Open a drawer in Flin Grant's home office and you're bound to find a stash of purchases she's earmarked for others: jewelry for her mom, whiskey-infused coffee beans for her husband, toys for her daughter, framed family photos for the grandparents. Around October, the contents of that drawer — and a piece of paper listing who gets what — are transferred to either a closet or the garage, where they'll remain until Grant starts wrapping them the week before Christmas. Speaking to Yahoo Life in mid-October, Grant — who runs the Plant Magic Club in Los Angeles — had already completed 99% of her holiday shopping, and she's only lost her trusty list once.
"I just really don't like last-minute shopping, and [purchasing] pressure gifts that aren't just right," Grant says. "I'd rather casually shop, get things that I know are perfect when I see them and tuck them away so that I can enjoy the holiday season festivities. ... Who has time to shop in December?"
She's not alone in preferring to get her holiday shopping out of the way well before the festive season officially begins (which, per Mariah Carey, is Nov. 1). For many early holiday shoppers, the motivation is financial, as "splitting the shopping up throughout the year means we don't have sticker shock when we see how much money was spent in December," Grant points out. And with Prime Day and other sales happening throughout the year, those looking to save some money are no longer dependent on queueing outside a Walmart at 4 a.m. on Black Friday (which has largely moved online and kicks off long before Thanksgiving).
Victoria Heckstall, a mom of four who runs the Giveaways 4 Mom blog, relies on Amazon deal groups on Facebook to keep her in the loop on steep discounts throughout the year; if she sees that a gift-worthy item is on sale, she'll purchase it then and there. As with Grant, having storage space is key. Future gifts go in her spare bedroom until the first week of November, which is when Heckstall starts wrapping everything up. The wrapped presents then get stored in large bins in her garage, and are finally placed under the tree on Christmas Eve.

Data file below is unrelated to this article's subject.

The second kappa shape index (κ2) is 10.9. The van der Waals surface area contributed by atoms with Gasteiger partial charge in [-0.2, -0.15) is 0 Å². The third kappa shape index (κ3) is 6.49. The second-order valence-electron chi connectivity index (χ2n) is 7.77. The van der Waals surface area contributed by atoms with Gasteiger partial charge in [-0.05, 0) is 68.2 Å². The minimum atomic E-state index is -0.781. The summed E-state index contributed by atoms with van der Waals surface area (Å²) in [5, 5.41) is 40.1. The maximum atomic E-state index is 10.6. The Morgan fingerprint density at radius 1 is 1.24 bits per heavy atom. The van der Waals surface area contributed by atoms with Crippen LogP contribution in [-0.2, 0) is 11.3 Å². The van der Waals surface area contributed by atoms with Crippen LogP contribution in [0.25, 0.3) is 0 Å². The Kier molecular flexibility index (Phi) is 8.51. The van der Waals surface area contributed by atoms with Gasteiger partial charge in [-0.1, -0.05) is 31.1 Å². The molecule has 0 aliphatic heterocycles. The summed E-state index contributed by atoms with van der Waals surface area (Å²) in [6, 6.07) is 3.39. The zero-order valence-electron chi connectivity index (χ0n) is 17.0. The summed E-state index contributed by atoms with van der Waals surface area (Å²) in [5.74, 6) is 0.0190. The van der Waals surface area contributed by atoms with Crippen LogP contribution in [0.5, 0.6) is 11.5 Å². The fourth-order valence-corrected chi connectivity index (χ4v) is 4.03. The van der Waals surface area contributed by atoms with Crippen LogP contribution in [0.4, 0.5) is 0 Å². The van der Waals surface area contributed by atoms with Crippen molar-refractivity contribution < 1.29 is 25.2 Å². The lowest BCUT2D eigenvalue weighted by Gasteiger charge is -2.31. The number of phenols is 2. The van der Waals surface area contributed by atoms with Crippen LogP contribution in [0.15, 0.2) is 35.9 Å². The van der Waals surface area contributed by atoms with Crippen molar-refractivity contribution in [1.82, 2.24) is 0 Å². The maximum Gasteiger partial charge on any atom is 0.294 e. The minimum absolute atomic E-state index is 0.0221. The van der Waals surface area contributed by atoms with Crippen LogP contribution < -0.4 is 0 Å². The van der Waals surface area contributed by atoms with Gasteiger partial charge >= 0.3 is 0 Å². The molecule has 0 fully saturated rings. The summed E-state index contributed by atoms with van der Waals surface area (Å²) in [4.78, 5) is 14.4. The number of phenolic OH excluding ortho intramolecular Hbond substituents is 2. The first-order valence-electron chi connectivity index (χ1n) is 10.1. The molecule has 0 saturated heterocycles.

Many early shoppers swear by picking up certain items in the off-season: a sweater for Mom snatched up in a spring sale, a marked-down grill for Dad nabbed when the weather cools, seasonal jammies for the kids to wear next year. But it's not just about buying stuff when it's on sale. If you don't want to find yourself on Christmas Eve with a half-dozen waffle makers for your loved ones and nothing they might actually want or need, organization is crucial — as is the ability to pay attention.
"My best advice: listen," says Lisa Roche, a Reiki teacher. "All year long, people tell you what they want or need."
"I pay close attention to loved ones when they talk about things that they want or even just like or admire, and I keep an ongoing list of those things," adds Healthy Recipes blogger Vered DeLeeuw, who is typically done with her holiday shopping by the time summer ends.
"I'm a highly organized person and I can't stand waiting until the last minute," DeLeeuw says. "This is also a great way to take a lot of the holiday stress off. I can focus on what I truly enjoy — like cooking and baking — rather than worry about buying gifts."
Some shoppers use their phone's Notes app to jot down gift ideas and check off items as they go; Grant starts hers "straight after the previous Christmas," making note of any new hobbies or offhand remarks about certain products. Roche, however, has a spreadsheet that tracks what's been ordered, received and wrapped.
"Every year, I create a spreadsheet of family and friends who we give gifts.," she says. "When I pick up their gift, I fill in the spreadsheet … Each person has their row and I check things off as the year progresses."
Early shoppers insist that getting gift-buying out of the way gives them the space to actually enjoy the festive season and unburdens them from the stress of, say, circling the mall parking lot five times before squeezing past a phalanx of other fed-up shoppers (in a pandemic, no less) to buy a last-minute gift card that will inevitably feel like an afterthought. But what happens if a gift needs to be returned, and the window to do so closed months ago?
Grant says she's never been asked for a gift receipt, mostly because she's buying more meaningful items from a small business or artist. If she's worried about sizing or expiration dates (see: shoes, skincare) she'll make an exception and buy the item closer to the holidays. Family members are welcome to swap gifts amongst themselves if they like, but that "rarely" happens, she says.
Ultimately, her early-bird approach is a "win-win."
"I get it all done at a slower pace before the holiday season picks up. I'm happier, and everyone always says what good gifts I give," she says.
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